If you want to discover the most effective cable bicep exercises for muscle growth, strength development, and the pump, then you’re in the right place. Over a period of several months, we tried, tested, and analyzed 23 different bicep cable exercises to determine which ones produce the best and most reliable results.
Here’s what we found.
Related: Bicep workouts with dumbbells│Tricep cable workouts
Top 7 cable bicep exercises
Cable machine bicep exercises provide constant muscle tension because from the moment that you lift the weights off the stack, it’s entirely down to your arms to support the resistance. But since the machine helps with the stabilization part of the workout, cables are generally more comfortable to use than free weights, which typically place significant demands on your joints and connective tissue structures.
1. Standing cable curls
The tried and tested cable curl is a proven exercise for building arm mass conveniently. Unlike some of the other exercises that you’ll see, cable curls require very minimal setup; all you need to get those bicep gains is a low pulley and a straight bar attachment.
Moreover, since you’re performing the exercise standing, you can lift more weight because your core is in a powerful position to stabilize your body. So since the potential to overload your biceps with cable curls is naturally very high, they’re definitely one of the most effective movements for maximizing muscle hypertrophy. 
- Connect a straight bar to a low pulley.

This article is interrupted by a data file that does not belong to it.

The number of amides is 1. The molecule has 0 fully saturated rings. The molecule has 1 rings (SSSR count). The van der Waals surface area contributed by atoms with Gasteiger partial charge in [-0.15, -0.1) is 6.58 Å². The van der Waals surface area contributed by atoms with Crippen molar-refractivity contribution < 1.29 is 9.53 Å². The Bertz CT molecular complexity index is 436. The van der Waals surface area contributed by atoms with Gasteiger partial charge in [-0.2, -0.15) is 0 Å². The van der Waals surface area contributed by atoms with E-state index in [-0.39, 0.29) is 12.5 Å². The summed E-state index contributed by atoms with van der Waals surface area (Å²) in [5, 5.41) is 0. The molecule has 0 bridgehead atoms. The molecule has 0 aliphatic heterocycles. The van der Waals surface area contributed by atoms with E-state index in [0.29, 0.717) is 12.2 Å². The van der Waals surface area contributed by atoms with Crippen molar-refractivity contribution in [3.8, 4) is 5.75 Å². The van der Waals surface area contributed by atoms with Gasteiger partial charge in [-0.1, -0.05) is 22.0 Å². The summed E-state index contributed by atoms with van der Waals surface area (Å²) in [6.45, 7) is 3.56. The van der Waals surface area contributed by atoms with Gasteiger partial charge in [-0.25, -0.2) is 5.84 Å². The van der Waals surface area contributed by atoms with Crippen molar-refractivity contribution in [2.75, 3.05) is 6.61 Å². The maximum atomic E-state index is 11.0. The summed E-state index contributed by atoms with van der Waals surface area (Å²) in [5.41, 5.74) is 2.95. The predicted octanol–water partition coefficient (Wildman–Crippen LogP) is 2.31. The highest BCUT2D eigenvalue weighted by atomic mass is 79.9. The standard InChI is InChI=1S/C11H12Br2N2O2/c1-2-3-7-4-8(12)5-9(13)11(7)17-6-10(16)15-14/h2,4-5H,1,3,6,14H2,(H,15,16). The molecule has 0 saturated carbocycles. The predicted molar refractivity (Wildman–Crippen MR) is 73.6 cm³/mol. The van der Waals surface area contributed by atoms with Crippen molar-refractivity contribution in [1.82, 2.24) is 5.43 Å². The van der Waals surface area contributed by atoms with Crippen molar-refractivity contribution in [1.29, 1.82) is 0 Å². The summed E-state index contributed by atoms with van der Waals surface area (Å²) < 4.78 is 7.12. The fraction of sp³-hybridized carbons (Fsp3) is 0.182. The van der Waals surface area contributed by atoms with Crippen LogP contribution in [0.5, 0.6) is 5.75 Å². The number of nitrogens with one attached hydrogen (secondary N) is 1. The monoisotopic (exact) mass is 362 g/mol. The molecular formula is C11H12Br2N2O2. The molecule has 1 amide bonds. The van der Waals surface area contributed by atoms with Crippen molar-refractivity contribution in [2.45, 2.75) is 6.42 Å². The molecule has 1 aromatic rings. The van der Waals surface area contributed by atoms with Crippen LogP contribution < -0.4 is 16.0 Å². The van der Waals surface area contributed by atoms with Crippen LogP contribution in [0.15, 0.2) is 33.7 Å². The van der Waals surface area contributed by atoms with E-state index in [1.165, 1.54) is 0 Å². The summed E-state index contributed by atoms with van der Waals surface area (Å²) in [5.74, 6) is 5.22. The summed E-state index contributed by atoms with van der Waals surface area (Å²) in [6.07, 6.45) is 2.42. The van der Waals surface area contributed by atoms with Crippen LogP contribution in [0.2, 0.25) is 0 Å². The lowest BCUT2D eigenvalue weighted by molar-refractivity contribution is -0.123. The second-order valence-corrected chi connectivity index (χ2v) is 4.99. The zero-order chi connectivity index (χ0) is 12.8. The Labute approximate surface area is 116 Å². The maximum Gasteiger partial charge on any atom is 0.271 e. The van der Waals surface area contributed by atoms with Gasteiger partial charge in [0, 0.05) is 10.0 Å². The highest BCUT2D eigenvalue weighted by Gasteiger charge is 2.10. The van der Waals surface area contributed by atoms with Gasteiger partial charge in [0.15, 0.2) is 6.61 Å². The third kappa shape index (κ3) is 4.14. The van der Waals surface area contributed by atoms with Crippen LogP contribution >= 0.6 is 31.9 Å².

- Grab the bar with a medium underhand grip.
- Let your elbows fully extend so that the bar is resting against your thighs.
- Curl the bar toward your shoulders until the undersides of your forearms touch your biceps.
- Hold the muscle contraction for a split second and then lower the bar under control until your elbows are locked out.
- Repeat for 3-4 sets of 8-12 reps.
2. Rope hammer curls
Rope hammer curls enable you to lift more weight than on any other exercise because your biceps have your big strong brachioradialis to help them out. Hammer curls are also highly effective for bringing up the brachialis, which, although a small muscle, can help to push out your biceps and make them look more peaked when it’s well-developed.
- Connect a rope attachment to a low pulley.
- Grab the rope with a neutral grip.
- Hold the rope against your thighs so that your elbows are almost fully extended.
- Curl the rope toward your shoulders by flexing your biceps and the top of your forearms.
- Keep curling until your biceps and forearms make contact.
- Lower the weight under control until your elbows are once again close to being fully extended.
- Repeat for 3-4 sets of 8-12 reps.
3. High cable curl
The one arm high cable curl should be a staple in your cable biceps workout because, unlike most other exercises, it works your biceps in their fully shortened anatomical position. This naturally means that the movement creates an intense peak contraction and a powerful pump because your bicep muscle fibers are extremely tensed up in this kind of overhead positioning.